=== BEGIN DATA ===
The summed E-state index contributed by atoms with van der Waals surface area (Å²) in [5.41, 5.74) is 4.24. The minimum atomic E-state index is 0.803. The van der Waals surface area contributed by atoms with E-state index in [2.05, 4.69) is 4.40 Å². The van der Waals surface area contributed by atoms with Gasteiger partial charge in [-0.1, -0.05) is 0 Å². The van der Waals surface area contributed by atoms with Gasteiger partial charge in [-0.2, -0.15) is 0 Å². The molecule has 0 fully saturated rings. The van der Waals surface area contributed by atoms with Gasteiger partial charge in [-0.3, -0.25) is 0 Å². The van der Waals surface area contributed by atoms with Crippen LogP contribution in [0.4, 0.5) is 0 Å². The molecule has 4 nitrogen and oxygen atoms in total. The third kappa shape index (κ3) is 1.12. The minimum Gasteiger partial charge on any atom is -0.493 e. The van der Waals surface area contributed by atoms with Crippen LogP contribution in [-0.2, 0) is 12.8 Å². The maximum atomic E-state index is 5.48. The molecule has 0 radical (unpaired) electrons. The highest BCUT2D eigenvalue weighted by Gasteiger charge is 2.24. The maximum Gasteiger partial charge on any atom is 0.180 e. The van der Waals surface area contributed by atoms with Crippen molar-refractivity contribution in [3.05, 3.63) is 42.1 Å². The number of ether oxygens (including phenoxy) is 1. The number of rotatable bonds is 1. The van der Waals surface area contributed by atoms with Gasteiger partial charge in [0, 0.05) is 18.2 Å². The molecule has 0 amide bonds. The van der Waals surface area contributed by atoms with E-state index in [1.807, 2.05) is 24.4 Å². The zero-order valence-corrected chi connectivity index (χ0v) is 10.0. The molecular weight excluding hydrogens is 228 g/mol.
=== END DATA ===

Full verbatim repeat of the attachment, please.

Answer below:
The summed E-state index contributed by atoms with van der Waals surface area (Å²) in [5.41, 5.74) is 4.24. The minimum atomic E-state index is 0.803. The van der Waals surface area contributed by atoms with E-state index in [2.05, 4.69) is 4.40 Å². The van der Waals surface area contributed by atoms with Gasteiger partial charge in [-0.1, -0.05) is 0 Å². The van der Waals surface area contributed by atoms with Gasteiger partial charge in [-0.2, -0.15) is 0 Å². The molecule has 0 fully saturated rings. The van der Waals surface area contributed by atoms with Gasteiger partial charge in [-0.3, -0.25) is 0 Å². The van der Waals surface area contributed by atoms with Crippen LogP contribution in [0.4, 0.5) is 0 Å². The molecule has 4 nitrogen and oxygen atoms in total. The third kappa shape index (κ3) is 1.12. The minimum Gasteiger partial charge on any atom is -0.493 e. The van der Waals surface area contributed by atoms with Crippen LogP contribution in [-0.2, 0) is 12.8 Å². The maximum atomic E-state index is 5.48. The molecule has 0 radical (unpaired) electrons. The highest BCUT2D eigenvalue weighted by Gasteiger charge is 2.24. The maximum Gasteiger partial charge on any atom is 0.180 e. The van der Waals surface area contributed by atoms with Crippen molar-refractivity contribution in [3.05, 3.63) is 42.1 Å². The number of ether oxygens (including phenoxy) is 1. The number of rotatable bonds is 1. The van der Waals surface area contributed by atoms with Gasteiger partial charge in [0, 0.05) is 18.2 Å². The molecule has 0 amide bonds. The van der Waals surface area contributed by atoms with E-state index in [1.807, 2.05) is 24.4 Å². The zero-order valence-corrected chi connectivity index (χ0v) is 10.0. The molecular weight excluding hydrogens is 228 g/mol.